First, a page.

Stainless steel is so ubiquitous that we hardly notice it in our lives. But it’s there – in our kitchens and bathrooms, in our machines and the buildings we live and work in. But getting stainless steel to the point where we can safely use it requires it to undergo an extensive process known as passivation.
What is Passivation?
Passivation is the process wherein a substance is changed via chemical action to become inactive or inert. Or in layman’s terms, this is the removal of surface iron with an acid solution in order to prevent rust.
Inactive or “passive” surfaces are resistant to reactions, hence materials that undergo the passivation process corrode far more slowly than those that didn’t undergo passivation. Most metals, like aluminum and titanium, are “self-passivating” so it forms an outer layer of oxide that’s quite resistant to corrosion. However, if these materials come in contact with steel – during the fabrication of parts or through iron particles from shop tools – trace amounts of iron will be left on the surface and rust will set in. The same scenario also happens in stainless steel and other corrosion-resistant alloys. Its components form a surface layer that protects the steel, but contact will expose the iron and hasten rusting. This is why passivation is the final process in the manufacture of stainless steel parts. It’s also a process that needs to be conducted on a regular basis.
What are the Passivation Processes?
Cleaning is always the first step in the passivation process. Dirt, iron chips, grease should all be carefully wiped off the stainless steel part before the passivation process begins. High-grade degreasers or cleansers are often used to clean off oils or coolants while other foreign matters can be removed from the steel surface by grinding or acid pickling.
After thoroughly cleaning the stainless steel part, it will be submerged in a passivating acid bath. There are three types of baths that can be used – nitric acid passivation, nitric acid with sodium dichromate passivation and citric acid passivation. The type of bath used would depend on the grade of the steel and its acceptance criteria. For instance, chromium-nickel steel is often passivated in a nitric acid bath while straight chromium are better off immersed in sodium dichromate baths.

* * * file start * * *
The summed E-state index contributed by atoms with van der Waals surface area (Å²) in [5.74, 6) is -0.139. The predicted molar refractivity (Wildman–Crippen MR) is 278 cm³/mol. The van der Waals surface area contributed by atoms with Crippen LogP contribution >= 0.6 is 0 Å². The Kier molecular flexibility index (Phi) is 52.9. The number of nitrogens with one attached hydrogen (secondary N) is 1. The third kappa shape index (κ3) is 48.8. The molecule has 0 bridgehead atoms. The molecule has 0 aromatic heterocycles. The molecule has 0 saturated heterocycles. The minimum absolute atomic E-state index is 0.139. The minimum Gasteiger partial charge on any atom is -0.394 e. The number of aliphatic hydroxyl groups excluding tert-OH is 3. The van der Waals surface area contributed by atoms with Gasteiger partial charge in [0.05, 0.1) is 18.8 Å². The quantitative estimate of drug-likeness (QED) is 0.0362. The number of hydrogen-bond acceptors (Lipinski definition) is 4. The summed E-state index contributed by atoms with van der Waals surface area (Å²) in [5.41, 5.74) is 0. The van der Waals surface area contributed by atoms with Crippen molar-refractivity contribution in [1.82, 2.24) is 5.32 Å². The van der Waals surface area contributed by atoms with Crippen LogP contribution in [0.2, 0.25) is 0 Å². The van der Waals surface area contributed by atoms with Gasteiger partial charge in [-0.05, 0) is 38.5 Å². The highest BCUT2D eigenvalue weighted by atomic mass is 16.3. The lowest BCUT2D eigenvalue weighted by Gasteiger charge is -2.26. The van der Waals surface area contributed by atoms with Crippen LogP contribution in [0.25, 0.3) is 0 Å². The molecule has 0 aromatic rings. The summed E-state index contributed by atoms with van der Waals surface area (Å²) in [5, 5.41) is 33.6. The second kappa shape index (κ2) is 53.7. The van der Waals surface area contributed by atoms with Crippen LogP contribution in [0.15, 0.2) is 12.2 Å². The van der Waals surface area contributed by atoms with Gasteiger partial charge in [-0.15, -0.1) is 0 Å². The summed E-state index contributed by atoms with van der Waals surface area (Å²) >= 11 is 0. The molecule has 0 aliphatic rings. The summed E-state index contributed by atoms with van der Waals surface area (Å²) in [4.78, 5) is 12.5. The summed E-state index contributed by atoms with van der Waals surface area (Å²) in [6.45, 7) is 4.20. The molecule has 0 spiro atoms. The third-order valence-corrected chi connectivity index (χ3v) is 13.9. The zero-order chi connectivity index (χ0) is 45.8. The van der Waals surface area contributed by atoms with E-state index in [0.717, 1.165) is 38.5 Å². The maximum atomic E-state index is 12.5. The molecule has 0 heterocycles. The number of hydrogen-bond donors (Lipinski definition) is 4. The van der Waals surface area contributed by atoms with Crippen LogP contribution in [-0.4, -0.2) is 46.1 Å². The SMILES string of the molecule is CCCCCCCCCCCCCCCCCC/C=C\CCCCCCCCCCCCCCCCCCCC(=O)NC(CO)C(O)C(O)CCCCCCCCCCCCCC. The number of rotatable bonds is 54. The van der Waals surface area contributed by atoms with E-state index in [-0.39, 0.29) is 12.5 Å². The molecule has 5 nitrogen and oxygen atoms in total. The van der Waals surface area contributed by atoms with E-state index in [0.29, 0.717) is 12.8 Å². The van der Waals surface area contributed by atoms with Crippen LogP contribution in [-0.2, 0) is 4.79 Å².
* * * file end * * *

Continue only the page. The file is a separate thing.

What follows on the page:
While nitric acid has traditionally always been used in passivating acid baths, citric acid is becoming more common these days. It’s safer, doesn’t harm the environment and is considered more effective.
Why is Passivation Important?
As previously mentioned, the use of metals, like stainless steel, is already a part of our daily lives. So it is crucial that a protective layer is formed on any steel instrument that we use (ex. knives, cutlery, machinery, cooling coils to ensure that its integrity is not compromised. The presence of a well formed passive layer will undoubtedly increase the material’s resistance to corrosion, thereby increasing the product’s life span.
What are the Advantages of Passivation?
There are a number of reasons why it’s advantageous for stainless steel to undergo the passivation process. One advantage to using this system is that it improves the materials resistance to corrosion. It also gives a smoother and more uniform finish to the material, making it more aesthetically pleasing. The passivation process also cleans the product and in turn, makes it easier to clean as well. Lastly, the passivation process protects the steel, thereby improving and extending the life of the machine or product.
Redox Chemical Industries Philippines is the industry leader in passivation services, delivering the highest quality of passivated products to our customers. Here at Redox Chemical Industries, we offer on-site passivation services on all types of metals with a focus on stainless steel. Call or contact us today to speak or request for a quote about passivating!